• Change your expectations of your children’s behavior while they learn how to manage and adjust
  • Learn from other people who homeschool with babies and toddlers
  • Make the learning more natural or better suited for your children’s personalities and your circumstances
  • Devote some time to learning about deschooling, which will help you figure out just why “jumping in full force” may be the cause of the suffering associated with Sudden Onset Homeschooling.
  • Reset your homeschooling with the Let’s Effect.

Keep in mind that what you “get done” on Day Two of Homeschooling is far less important than the fact that you will want your children learning in a supportive atmosphere rather than an adversarial one. You want to be your child’s learning partner, not someone who expects them to instantly “get” what is in your mind as the perfect homeschooling day. Remember, children who aren’t “cooperating” in the way you envisioned for homeschooling do not have the maturity you have, nor can they access your vision of how things should go.

Give your children love and time to adjust. Help them gradually understand. See through their eyes, and recognize that variation from your original expectations may occur because they are new to this too.

And stay tuned, because not long after the problems of Sudden Onset Homeschooling Syndrome, we’ll be celebrating Curriculum’s Not Working Day. That annual holiday comes up October 1.

I know. Homeschooling isn’t like I thought it would be either.

Jeanne Faulconer

A popular speaker at homeschooling conferences, business groups, and parents’ groups, Jeanne Potts Faulconer has homeschooled her three sons in North Carolina, Mississippi, and Virginia. She is a former college faculty member, former editor and book reviewer for Home Education Magazine, a long-time editor for VaHomeschoolers Voice, and a recent news correspondent for WCVE, an NPR-member station. Jeanne teaches writing and literature for her youngest son’s homeschool co-op, and she is a student of how learning works – at home, in the music room, in small groups, in the college classroom, on the soccer field, and in the car to and from practice. Holding her Master of Arts degree in Communication, Jeanne conducts portfolio evaluations for Virginia homeschoolers for evidence of progress. To read more of Jeanne’s writing, inquire about a homeschool evaluation, or ask her to speak to your group, see her blog, Engaged Homeschooling.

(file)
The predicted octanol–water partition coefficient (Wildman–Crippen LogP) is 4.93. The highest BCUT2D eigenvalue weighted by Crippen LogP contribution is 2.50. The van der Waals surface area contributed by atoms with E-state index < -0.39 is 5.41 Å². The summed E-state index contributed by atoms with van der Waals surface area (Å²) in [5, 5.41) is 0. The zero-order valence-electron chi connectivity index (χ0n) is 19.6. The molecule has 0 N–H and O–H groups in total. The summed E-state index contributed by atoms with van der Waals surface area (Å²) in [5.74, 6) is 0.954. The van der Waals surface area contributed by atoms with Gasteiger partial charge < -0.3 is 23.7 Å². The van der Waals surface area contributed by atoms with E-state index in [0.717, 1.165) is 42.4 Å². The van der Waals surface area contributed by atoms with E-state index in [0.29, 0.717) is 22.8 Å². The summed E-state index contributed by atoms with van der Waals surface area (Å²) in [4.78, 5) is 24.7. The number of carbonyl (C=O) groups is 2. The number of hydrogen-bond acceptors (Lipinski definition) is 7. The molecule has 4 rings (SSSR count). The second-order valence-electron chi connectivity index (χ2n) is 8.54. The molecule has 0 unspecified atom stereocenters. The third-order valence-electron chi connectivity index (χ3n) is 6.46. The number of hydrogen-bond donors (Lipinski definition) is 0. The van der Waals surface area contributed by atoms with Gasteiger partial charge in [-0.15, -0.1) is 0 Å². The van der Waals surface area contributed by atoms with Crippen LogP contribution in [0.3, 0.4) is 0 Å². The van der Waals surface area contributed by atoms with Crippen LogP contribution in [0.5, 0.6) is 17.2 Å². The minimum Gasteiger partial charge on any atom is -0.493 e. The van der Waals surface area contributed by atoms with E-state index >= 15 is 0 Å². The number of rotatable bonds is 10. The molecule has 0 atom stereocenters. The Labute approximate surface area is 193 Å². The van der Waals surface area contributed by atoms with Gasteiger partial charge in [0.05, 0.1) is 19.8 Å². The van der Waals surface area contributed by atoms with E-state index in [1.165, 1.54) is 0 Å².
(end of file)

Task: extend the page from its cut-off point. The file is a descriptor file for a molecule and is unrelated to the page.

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Comments

  1. Paula Cavanaugh

    That’s all well and good for those whose state doesn’t have stringent requirements for homeschooling. For the moment I’m good. But after looking at my state education site recently, I may not be much longer. There’s a push to regulate, and now the website states that though homeschoolers are not required to report in, it is understood that homeschoolers should be schooled a minimum of 180 days at least 6 hours per day.

  2. LOVED this article. Parents do tend to plan too much because we are so used to the hustle and bustle of busy lives! Slowing down is great, especially for younger children who don’t have as much required learning in the year.